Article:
Classes are judged by qualified Retrieving Trial Judges who must apply the current rules of all tests according to that particular countries' Kennel Club. A dog may earn a different title according to what level they pass. Novices firstly take part in basic Retrieving Ability Tests. As the dog and handler gain more experience, they may compete at more difficult levels. Ultimately they may compete in a number of Retrieving Trials where, in Australia the dog may earn the ultimate title of Retrieving Trial Champion.
The Modern Role of Assistance Dogs
Today, Retrievers, particularly Labradors and Golden Retrievers, are commonly used as Assistance Dogs. These include not only 'Seeing Eye' dogs for the blind, but also assisting people with physical and/or mental disabilities. Retrievers have the extremely docile temperament which lends itself to be taught to respond to 'special needs' people, giving them the opportunity to live more independently.
There are many roles for trained Assistance Dogs. Some are taught to perform specific tasks like taking off a person's socks or jacket. These dogs can also open or shut doors or drawers, take clothes out of a washing machine, pick items up off the floor, fetch the phone when it is ringing, turn on especially designed light switches, or pushing the button at pedestrian lights.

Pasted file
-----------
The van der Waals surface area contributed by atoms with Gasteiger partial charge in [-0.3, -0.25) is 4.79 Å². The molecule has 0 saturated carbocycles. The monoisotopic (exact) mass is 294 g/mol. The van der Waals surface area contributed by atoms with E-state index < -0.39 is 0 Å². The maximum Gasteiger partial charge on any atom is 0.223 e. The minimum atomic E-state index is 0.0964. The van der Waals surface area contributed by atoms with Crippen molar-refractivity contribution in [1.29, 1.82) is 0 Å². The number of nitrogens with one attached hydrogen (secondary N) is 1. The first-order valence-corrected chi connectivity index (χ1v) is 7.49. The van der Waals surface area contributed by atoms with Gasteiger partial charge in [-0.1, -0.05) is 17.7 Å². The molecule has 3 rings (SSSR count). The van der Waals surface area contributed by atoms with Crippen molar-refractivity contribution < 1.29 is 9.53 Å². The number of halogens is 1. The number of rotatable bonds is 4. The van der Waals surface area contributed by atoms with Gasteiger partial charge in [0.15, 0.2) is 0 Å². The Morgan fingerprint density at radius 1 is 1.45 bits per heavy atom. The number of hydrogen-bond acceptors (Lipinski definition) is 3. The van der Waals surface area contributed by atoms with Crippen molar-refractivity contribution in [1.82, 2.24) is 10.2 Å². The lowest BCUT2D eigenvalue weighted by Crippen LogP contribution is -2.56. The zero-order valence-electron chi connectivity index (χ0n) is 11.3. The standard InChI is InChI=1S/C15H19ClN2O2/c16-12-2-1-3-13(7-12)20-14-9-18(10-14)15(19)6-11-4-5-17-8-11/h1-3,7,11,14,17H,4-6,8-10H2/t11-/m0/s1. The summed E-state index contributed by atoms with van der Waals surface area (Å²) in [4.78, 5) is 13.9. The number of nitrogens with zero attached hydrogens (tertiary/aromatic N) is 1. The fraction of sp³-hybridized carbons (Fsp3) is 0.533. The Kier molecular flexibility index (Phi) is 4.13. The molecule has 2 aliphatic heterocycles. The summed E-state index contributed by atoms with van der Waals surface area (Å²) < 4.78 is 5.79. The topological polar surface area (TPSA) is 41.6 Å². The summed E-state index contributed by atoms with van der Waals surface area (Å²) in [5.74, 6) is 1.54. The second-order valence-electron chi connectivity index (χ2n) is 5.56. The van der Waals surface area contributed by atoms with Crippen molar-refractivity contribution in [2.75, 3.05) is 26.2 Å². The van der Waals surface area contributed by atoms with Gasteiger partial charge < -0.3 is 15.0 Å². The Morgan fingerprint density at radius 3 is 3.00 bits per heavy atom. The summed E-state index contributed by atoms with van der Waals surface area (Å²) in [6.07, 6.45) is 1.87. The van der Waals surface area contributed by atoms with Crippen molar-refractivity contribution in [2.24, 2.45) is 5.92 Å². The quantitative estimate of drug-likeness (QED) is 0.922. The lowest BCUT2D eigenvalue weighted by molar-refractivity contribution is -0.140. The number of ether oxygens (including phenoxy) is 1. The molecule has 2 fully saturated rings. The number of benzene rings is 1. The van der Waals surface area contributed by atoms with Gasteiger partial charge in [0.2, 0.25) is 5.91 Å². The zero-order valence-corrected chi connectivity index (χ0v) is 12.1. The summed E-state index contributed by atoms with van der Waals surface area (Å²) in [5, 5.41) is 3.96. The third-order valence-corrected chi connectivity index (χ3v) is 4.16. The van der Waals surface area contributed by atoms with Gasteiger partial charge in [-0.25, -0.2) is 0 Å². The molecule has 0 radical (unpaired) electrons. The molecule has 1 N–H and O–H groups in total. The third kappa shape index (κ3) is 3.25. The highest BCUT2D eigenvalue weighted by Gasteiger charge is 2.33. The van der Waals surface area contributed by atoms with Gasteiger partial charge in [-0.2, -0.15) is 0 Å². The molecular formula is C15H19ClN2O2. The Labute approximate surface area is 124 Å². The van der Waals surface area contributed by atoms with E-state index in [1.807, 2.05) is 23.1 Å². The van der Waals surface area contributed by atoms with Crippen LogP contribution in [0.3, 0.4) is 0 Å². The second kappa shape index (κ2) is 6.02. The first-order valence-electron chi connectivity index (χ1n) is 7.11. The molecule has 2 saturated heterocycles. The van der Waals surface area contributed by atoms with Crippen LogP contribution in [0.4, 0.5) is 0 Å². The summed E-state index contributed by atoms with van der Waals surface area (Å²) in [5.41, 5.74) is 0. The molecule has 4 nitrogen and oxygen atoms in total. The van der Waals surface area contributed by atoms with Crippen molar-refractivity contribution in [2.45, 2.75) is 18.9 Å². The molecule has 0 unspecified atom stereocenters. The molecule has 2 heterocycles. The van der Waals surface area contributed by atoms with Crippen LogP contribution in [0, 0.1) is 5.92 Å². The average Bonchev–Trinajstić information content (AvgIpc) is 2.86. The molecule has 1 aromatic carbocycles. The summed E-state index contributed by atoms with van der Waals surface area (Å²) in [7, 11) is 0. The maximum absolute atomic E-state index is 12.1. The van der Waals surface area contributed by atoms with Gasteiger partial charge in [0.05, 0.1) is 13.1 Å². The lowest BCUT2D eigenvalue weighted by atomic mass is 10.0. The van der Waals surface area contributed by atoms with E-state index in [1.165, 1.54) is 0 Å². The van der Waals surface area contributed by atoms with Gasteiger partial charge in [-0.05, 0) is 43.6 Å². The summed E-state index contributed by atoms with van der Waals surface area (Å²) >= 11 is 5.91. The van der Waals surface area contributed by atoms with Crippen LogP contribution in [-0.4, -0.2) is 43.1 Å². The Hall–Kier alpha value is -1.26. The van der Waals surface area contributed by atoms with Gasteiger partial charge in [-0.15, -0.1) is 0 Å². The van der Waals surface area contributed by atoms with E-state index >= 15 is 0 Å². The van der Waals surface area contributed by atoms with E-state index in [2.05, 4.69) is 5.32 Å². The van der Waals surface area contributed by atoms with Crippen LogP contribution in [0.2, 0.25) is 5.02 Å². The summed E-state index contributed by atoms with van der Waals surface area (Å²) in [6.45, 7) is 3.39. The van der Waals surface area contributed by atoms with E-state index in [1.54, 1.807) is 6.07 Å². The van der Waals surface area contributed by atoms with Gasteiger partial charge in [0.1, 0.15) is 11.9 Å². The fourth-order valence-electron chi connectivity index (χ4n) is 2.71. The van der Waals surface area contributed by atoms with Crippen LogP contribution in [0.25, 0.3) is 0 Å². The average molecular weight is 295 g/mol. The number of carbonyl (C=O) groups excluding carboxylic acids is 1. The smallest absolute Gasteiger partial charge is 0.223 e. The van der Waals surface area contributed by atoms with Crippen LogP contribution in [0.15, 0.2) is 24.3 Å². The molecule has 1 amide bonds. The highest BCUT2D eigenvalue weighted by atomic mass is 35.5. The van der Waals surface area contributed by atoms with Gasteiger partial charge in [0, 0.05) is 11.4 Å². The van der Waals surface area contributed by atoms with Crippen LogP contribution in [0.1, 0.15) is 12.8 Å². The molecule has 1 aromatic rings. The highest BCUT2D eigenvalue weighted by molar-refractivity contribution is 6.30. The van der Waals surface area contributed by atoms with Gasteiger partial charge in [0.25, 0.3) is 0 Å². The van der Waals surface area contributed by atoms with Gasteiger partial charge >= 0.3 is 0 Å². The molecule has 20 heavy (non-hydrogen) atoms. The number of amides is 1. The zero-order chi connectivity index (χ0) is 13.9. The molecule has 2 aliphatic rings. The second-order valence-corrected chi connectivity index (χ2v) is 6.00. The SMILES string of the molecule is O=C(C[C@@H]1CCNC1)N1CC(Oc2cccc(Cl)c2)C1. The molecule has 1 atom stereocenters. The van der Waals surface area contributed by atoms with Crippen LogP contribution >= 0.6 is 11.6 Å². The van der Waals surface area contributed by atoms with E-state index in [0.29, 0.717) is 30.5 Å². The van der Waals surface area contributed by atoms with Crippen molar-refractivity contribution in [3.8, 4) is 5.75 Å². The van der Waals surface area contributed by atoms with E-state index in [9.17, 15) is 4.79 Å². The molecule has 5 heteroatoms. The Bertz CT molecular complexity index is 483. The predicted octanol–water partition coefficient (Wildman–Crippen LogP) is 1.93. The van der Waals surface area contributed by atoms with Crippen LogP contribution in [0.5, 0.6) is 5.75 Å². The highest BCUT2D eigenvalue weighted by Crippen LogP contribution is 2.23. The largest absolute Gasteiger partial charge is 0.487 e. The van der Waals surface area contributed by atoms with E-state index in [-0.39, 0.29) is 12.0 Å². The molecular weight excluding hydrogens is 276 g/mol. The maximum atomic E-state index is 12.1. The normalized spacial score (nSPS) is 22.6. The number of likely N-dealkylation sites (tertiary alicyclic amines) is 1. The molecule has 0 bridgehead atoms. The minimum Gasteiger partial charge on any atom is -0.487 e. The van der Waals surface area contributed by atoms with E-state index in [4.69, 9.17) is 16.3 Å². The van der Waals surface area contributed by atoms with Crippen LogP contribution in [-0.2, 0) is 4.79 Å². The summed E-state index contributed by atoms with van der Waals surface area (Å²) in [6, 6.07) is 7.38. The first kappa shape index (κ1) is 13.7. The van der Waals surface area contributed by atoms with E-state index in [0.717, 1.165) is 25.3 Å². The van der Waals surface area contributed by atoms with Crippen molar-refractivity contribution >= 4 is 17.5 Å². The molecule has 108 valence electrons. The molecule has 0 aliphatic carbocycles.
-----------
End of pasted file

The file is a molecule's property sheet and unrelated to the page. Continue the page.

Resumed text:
PTSD dog 'Jimmy'
But teaching a dog triggers of recognising when a mental episode is about to happen, is quite different. This requires specialised training. In this mental capacity, dogs are trained successfully to calm autistic children, people with dementia and those suffering from Post Traumatic Stress Disorder (PTSD). With the love and placid nature typical of a Labrador, the dog is taught how to calm these people down, so getting them through these tough episodes.